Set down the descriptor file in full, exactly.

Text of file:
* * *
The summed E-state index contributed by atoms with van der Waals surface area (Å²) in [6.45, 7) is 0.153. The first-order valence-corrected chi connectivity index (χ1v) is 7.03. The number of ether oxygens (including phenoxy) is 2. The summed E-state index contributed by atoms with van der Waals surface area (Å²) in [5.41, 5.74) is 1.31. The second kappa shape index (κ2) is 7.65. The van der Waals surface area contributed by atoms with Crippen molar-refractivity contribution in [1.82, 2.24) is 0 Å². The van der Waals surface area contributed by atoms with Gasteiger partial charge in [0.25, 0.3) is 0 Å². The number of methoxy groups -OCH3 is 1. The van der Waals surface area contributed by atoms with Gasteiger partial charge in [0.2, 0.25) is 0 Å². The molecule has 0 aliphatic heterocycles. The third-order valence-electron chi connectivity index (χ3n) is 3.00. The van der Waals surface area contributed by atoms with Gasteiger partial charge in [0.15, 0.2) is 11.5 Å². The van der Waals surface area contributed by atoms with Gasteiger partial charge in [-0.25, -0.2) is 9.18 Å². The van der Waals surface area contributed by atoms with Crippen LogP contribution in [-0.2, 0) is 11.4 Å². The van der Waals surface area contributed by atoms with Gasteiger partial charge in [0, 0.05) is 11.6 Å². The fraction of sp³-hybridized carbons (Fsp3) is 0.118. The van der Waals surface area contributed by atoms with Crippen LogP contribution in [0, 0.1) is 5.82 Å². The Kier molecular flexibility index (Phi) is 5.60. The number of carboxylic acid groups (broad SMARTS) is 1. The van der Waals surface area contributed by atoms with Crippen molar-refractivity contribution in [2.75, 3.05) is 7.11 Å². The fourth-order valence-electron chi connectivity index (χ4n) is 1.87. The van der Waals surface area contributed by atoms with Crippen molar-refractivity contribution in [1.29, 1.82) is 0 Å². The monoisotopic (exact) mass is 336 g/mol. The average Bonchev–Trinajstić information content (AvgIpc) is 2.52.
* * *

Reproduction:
The summed E-state index contributed by atoms with van der Waals surface area (Å²) in [6.45, 7) is 0.153. The first-order valence-corrected chi connectivity index (χ1v) is 7.03. The number of ether oxygens (including phenoxy) is 2. The summed E-state index contributed by atoms with van der Waals surface area (Å²) in [5.41, 5.74) is 1.31. The second kappa shape index (κ2) is 7.65. The van der Waals surface area contributed by atoms with Crippen molar-refractivity contribution in [1.82, 2.24) is 0 Å². The van der Waals surface area contributed by atoms with Gasteiger partial charge in [0.25, 0.3) is 0 Å². The number of methoxy groups -OCH3 is 1. The van der Waals surface area contributed by atoms with Gasteiger partial charge in [0.2, 0.25) is 0 Å². The molecule has 0 aliphatic heterocycles. The third-order valence-electron chi connectivity index (χ3n) is 3.00. The van der Waals surface area contributed by atoms with Gasteiger partial charge in [0.15, 0.2) is 11.5 Å². The van der Waals surface area contributed by atoms with Gasteiger partial charge in [-0.25, -0.2) is 9.18 Å². The van der Waals surface area contributed by atoms with Crippen LogP contribution in [-0.2, 0) is 11.4 Å². The van der Waals surface area contributed by atoms with Gasteiger partial charge in [0, 0.05) is 11.6 Å². The fraction of sp³-hybridized carbons (Fsp3) is 0.118. The van der Waals surface area contributed by atoms with Crippen LogP contribution in [0, 0.1) is 5.82 Å². The Kier molecular flexibility index (Phi) is 5.60. The number of carboxylic acid groups (broad SMARTS) is 1. The van der Waals surface area contributed by atoms with Crippen molar-refractivity contribution in [2.75, 3.05) is 7.11 Å². The fourth-order valence-electron chi connectivity index (χ4n) is 1.87. The van der Waals surface area contributed by atoms with Crippen molar-refractivity contribution in [1.29, 1.82) is 0 Å². The monoisotopic (exact) mass is 336 g/mol. The average Bonchev–Trinajstić information content (AvgIpc) is 2.52.